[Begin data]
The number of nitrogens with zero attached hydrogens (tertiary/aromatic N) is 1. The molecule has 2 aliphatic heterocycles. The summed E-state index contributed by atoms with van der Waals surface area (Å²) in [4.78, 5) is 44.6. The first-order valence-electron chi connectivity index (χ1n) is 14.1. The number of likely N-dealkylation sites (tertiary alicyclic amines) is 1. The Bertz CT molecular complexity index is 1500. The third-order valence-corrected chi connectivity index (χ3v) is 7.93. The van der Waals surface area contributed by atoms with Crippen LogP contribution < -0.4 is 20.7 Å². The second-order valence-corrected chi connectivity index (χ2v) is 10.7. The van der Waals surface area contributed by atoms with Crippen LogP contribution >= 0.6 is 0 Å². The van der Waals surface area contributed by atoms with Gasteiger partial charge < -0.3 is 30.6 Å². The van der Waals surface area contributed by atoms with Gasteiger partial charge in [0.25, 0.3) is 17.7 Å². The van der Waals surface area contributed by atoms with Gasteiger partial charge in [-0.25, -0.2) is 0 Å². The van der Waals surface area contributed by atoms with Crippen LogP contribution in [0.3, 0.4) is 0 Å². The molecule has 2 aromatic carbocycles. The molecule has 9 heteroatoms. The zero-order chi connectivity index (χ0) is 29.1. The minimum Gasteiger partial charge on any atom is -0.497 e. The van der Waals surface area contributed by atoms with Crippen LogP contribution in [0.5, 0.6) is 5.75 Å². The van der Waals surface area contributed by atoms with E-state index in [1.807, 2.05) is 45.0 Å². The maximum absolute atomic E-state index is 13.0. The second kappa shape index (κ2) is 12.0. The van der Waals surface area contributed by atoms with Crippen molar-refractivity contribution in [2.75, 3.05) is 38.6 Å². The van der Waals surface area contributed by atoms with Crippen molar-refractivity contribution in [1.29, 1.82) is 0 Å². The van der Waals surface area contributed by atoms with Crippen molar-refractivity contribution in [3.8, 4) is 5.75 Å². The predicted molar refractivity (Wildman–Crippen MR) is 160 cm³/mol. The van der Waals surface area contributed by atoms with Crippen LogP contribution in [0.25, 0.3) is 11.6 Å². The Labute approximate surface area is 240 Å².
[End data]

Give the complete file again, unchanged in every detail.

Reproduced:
The number of nitrogens with zero attached hydrogens (tertiary/aromatic N) is 1. The molecule has 2 aliphatic heterocycles. The summed E-state index contributed by atoms with van der Waals surface area (Å²) in [4.78, 5) is 44.6. The first-order valence-electron chi connectivity index (χ1n) is 14.1. The number of likely N-dealkylation sites (tertiary alicyclic amines) is 1. The Bertz CT molecular complexity index is 1500. The third-order valence-corrected chi connectivity index (χ3v) is 7.93. The van der Waals surface area contributed by atoms with Crippen LogP contribution < -0.4 is 20.7 Å². The second-order valence-corrected chi connectivity index (χ2v) is 10.7. The van der Waals surface area contributed by atoms with Crippen LogP contribution >= 0.6 is 0 Å². The van der Waals surface area contributed by atoms with Gasteiger partial charge < -0.3 is 30.6 Å². The van der Waals surface area contributed by atoms with Gasteiger partial charge in [0.25, 0.3) is 17.7 Å². The van der Waals surface area contributed by atoms with Gasteiger partial charge in [-0.25, -0.2) is 0 Å². The van der Waals surface area contributed by atoms with Crippen LogP contribution in [0.3, 0.4) is 0 Å². The molecule has 2 aromatic carbocycles. The molecule has 9 heteroatoms. The zero-order chi connectivity index (χ0) is 29.1. The minimum Gasteiger partial charge on any atom is -0.497 e. The van der Waals surface area contributed by atoms with Crippen LogP contribution in [0.5, 0.6) is 5.75 Å². The van der Waals surface area contributed by atoms with E-state index in [1.807, 2.05) is 45.0 Å². The maximum absolute atomic E-state index is 13.0. The second kappa shape index (κ2) is 12.0. The van der Waals surface area contributed by atoms with Crippen molar-refractivity contribution in [2.75, 3.05) is 38.6 Å². The van der Waals surface area contributed by atoms with Crippen molar-refractivity contribution in [1.29, 1.82) is 0 Å². The van der Waals surface area contributed by atoms with Crippen molar-refractivity contribution in [3.8, 4) is 5.75 Å². The predicted molar refractivity (Wildman–Crippen MR) is 160 cm³/mol. The van der Waals surface area contributed by atoms with Crippen LogP contribution in [0.25, 0.3) is 11.6 Å². The Labute approximate surface area is 240 Å².